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The apex court was told by the Centre that it won’t contest the petitions seeking to decriminalise homosexuality
The central government Wednesday decided to leave the decision on the fate of Section 377 of the Indian Penal Code to the Supreme Court. In a three-page affidavit, the Centre said that it will not contest the batch of petitions seeking decriminalisation of homosexuality, according to a media report.
The statement came in the lieu of a five-judge bench comprising Chief Justice of India Dipak Misra, and justices Rohinton F Nariman, A M Khanwilkar, D Y Chandrachud and Indu Malhotra hearing a batch petitions challenging the constitutional validity of Section 377 in the light of the right to privacy judgement delivered by a nine-judge bench.
It re-affirmed the scope of the present litigation was limited to the constitutional validity of Section 377 with regard to recognising homosexuality as a crime. Civil rights and other issues would be addressed when they come before the court.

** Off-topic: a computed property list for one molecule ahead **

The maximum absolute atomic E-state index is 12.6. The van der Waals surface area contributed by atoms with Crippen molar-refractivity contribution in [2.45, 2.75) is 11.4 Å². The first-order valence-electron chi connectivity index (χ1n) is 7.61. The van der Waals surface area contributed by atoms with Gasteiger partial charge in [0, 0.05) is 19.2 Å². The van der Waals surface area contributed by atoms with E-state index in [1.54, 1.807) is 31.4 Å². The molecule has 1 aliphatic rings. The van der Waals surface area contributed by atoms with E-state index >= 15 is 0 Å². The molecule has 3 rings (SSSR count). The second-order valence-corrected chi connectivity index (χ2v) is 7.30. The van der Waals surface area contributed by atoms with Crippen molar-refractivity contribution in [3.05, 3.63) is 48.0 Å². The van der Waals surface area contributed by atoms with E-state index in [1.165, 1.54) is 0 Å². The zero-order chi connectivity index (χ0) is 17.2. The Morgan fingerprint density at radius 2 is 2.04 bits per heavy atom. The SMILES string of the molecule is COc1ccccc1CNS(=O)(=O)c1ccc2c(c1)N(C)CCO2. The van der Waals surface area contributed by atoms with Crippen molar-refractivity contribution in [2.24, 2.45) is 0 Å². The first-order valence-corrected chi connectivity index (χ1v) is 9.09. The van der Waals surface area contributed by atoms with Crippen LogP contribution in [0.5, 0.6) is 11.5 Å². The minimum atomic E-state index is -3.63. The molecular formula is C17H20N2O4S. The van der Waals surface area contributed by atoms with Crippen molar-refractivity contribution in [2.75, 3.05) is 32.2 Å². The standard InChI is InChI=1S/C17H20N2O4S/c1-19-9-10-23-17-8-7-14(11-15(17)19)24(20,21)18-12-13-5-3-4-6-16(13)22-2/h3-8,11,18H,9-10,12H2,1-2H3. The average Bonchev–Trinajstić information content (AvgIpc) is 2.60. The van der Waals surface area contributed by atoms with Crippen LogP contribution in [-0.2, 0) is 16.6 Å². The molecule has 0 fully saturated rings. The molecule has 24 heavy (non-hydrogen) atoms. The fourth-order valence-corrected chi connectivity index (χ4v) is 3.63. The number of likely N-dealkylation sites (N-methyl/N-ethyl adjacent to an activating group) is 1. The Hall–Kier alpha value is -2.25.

The Centre said that, “So far as the constitutional validity of Section 377 to the extent it applies to ‘consensual acts of adults in private’ is concerned, it will leave the said question to the SC’s wisdom.
But it also sought to file its reply to “any other question other than the constitutional validity of Section 377 of the Indian Penal Code.” This includes determining the “right in favour of or in respect of lesbian, gay, bisexual, transgender and queer (LGBTQ)”, as this is likely to have far-reaching consequences legally.
Advising against accepting the argument of “natural orientation” advanced by petitioners on a previous hearing to decriminalise homosexuality, additional solicitor general of India, Tushar Mehta, cautioned the court saying that it may lead to a possible challenge to prohibition against incestuous and marriages with cousins under personal laws.
He also requested the court to restrain from adjudicating on the possible impact of decriminalisation of homosexuality on marriage and inheritance.
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